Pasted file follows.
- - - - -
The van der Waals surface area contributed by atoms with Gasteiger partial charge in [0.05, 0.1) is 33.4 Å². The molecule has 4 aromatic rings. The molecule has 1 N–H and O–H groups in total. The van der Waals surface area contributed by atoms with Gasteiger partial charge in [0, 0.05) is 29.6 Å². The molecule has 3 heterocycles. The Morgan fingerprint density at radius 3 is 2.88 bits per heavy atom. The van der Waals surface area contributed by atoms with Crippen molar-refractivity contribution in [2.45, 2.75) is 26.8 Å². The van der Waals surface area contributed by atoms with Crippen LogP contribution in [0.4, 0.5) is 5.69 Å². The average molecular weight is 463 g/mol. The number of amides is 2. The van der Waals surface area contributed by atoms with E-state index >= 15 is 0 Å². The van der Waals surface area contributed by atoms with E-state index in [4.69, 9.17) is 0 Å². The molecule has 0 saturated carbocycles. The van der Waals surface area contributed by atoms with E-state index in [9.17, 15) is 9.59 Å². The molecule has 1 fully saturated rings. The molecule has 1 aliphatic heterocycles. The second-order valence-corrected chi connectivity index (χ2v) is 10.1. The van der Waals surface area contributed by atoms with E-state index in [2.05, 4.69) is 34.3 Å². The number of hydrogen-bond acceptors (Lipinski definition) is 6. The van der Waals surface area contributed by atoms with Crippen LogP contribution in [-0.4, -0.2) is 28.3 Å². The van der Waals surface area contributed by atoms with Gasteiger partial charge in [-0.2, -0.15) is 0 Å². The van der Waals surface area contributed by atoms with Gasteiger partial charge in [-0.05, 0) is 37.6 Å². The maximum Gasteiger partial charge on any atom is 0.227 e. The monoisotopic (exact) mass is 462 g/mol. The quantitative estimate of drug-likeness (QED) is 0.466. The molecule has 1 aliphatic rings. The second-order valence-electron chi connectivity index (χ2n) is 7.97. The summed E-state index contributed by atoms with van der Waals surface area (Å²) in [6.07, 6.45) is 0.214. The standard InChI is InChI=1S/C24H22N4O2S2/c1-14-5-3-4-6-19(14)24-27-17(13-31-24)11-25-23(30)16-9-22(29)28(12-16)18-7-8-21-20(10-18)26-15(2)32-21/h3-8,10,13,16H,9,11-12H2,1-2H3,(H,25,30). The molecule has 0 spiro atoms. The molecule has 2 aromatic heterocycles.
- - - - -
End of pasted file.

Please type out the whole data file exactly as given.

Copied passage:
The van der Waals surface area contributed by atoms with Gasteiger partial charge in [0.05, 0.1) is 33.4 Å². The molecule has 4 aromatic rings. The molecule has 1 N–H and O–H groups in total. The van der Waals surface area contributed by atoms with Gasteiger partial charge in [0, 0.05) is 29.6 Å². The molecule has 3 heterocycles. The Morgan fingerprint density at radius 3 is 2.88 bits per heavy atom. The van der Waals surface area contributed by atoms with Crippen molar-refractivity contribution in [2.45, 2.75) is 26.8 Å². The van der Waals surface area contributed by atoms with Crippen LogP contribution in [0.4, 0.5) is 5.69 Å². The average molecular weight is 463 g/mol. The number of amides is 2. The van der Waals surface area contributed by atoms with E-state index >= 15 is 0 Å². The van der Waals surface area contributed by atoms with E-state index in [4.69, 9.17) is 0 Å². The molecule has 0 saturated carbocycles. The van der Waals surface area contributed by atoms with E-state index in [9.17, 15) is 9.59 Å². The molecule has 1 fully saturated rings. The molecule has 1 aliphatic heterocycles. The second-order valence-corrected chi connectivity index (χ2v) is 10.1. The van der Waals surface area contributed by atoms with E-state index in [2.05, 4.69) is 34.3 Å². The number of hydrogen-bond acceptors (Lipinski definition) is 6. The van der Waals surface area contributed by atoms with Crippen LogP contribution in [-0.4, -0.2) is 28.3 Å². The van der Waals surface area contributed by atoms with Gasteiger partial charge in [-0.2, -0.15) is 0 Å². The van der Waals surface area contributed by atoms with Gasteiger partial charge in [-0.05, 0) is 37.6 Å². The maximum Gasteiger partial charge on any atom is 0.227 e. The monoisotopic (exact) mass is 462 g/mol. The quantitative estimate of drug-likeness (QED) is 0.466. The molecule has 1 aliphatic rings. The second-order valence-electron chi connectivity index (χ2n) is 7.97. The summed E-state index contributed by atoms with van der Waals surface area (Å²) in [6.07, 6.45) is 0.214. The standard InChI is InChI=1S/C24H22N4O2S2/c1-14-5-3-4-6-19(14)24-27-17(13-31-24)11-25-23(30)16-9-22(29)28(12-16)18-7-8-21-20(10-18)26-15(2)32-21/h3-8,10,13,16H,9,11-12H2,1-2H3,(H,25,30). The molecule has 0 spiro atoms. The molecule has 2 aromatic heterocycles.